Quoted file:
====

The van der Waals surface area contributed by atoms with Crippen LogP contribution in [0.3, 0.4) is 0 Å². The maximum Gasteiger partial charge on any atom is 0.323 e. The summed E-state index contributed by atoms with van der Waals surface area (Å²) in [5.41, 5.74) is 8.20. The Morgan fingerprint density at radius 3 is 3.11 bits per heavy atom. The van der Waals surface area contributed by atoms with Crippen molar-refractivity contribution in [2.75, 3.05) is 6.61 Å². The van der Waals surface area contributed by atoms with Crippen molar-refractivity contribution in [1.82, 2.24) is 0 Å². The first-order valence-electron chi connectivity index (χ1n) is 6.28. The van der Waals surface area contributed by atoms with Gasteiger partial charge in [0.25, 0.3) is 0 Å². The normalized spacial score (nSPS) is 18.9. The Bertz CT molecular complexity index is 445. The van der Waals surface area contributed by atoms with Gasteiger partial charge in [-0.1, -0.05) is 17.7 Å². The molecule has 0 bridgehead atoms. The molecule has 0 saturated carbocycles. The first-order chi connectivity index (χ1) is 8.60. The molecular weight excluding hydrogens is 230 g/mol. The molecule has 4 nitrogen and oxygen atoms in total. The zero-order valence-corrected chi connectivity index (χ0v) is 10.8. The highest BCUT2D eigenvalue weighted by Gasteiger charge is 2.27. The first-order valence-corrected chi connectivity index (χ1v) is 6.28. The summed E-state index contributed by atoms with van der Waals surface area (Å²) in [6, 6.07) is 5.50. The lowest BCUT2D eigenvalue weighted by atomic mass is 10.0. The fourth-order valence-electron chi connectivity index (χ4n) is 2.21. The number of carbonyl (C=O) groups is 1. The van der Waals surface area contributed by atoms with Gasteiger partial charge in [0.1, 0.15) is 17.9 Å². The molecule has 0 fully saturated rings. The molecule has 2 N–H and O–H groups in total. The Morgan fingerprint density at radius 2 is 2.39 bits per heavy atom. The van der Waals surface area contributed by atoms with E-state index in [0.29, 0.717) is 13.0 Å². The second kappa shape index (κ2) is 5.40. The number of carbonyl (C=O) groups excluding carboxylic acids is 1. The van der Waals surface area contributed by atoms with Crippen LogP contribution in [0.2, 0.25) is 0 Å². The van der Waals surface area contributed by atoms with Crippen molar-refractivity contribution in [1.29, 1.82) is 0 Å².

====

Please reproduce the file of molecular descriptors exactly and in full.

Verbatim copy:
The van der Waals surface area contributed by atoms with Crippen LogP contribution in [0.3, 0.4) is 0 Å². The maximum Gasteiger partial charge on any atom is 0.323 e. The summed E-state index contributed by atoms with van der Waals surface area (Å²) in [5.41, 5.74) is 8.20. The Morgan fingerprint density at radius 3 is 3.11 bits per heavy atom. The van der Waals surface area contributed by atoms with Crippen molar-refractivity contribution in [2.75, 3.05) is 6.61 Å². The van der Waals surface area contributed by atoms with Crippen molar-refractivity contribution in [1.82, 2.24) is 0 Å². The first-order valence-electron chi connectivity index (χ1n) is 6.28. The van der Waals surface area contributed by atoms with Gasteiger partial charge in [0.25, 0.3) is 0 Å². The normalized spacial score (nSPS) is 18.9. The Bertz CT molecular complexity index is 445. The van der Waals surface area contributed by atoms with Gasteiger partial charge in [-0.1, -0.05) is 17.7 Å². The molecule has 0 bridgehead atoms. The molecule has 0 saturated carbocycles. The first-order chi connectivity index (χ1) is 8.60. The molecular weight excluding hydrogens is 230 g/mol. The molecule has 4 nitrogen and oxygen atoms in total. The zero-order valence-corrected chi connectivity index (χ0v) is 10.8. The highest BCUT2D eigenvalue weighted by Gasteiger charge is 2.27. The first-order valence-corrected chi connectivity index (χ1v) is 6.28. The summed E-state index contributed by atoms with van der Waals surface area (Å²) in [6, 6.07) is 5.50. The lowest BCUT2D eigenvalue weighted by atomic mass is 10.0. The fourth-order valence-electron chi connectivity index (χ4n) is 2.21. The number of carbonyl (C=O) groups is 1. The van der Waals surface area contributed by atoms with Gasteiger partial charge in [0.1, 0.15) is 17.9 Å². The molecule has 0 fully saturated rings. The molecule has 2 N–H and O–H groups in total. The Morgan fingerprint density at radius 2 is 2.39 bits per heavy atom. The van der Waals surface area contributed by atoms with E-state index in [0.29, 0.717) is 13.0 Å². The second kappa shape index (κ2) is 5.40. The number of carbonyl (C=O) groups excluding carboxylic acids is 1. The van der Waals surface area contributed by atoms with Crippen LogP contribution in [0.2, 0.25) is 0 Å². The van der Waals surface area contributed by atoms with Crippen molar-refractivity contribution in [1.29, 1.82) is 0 Å².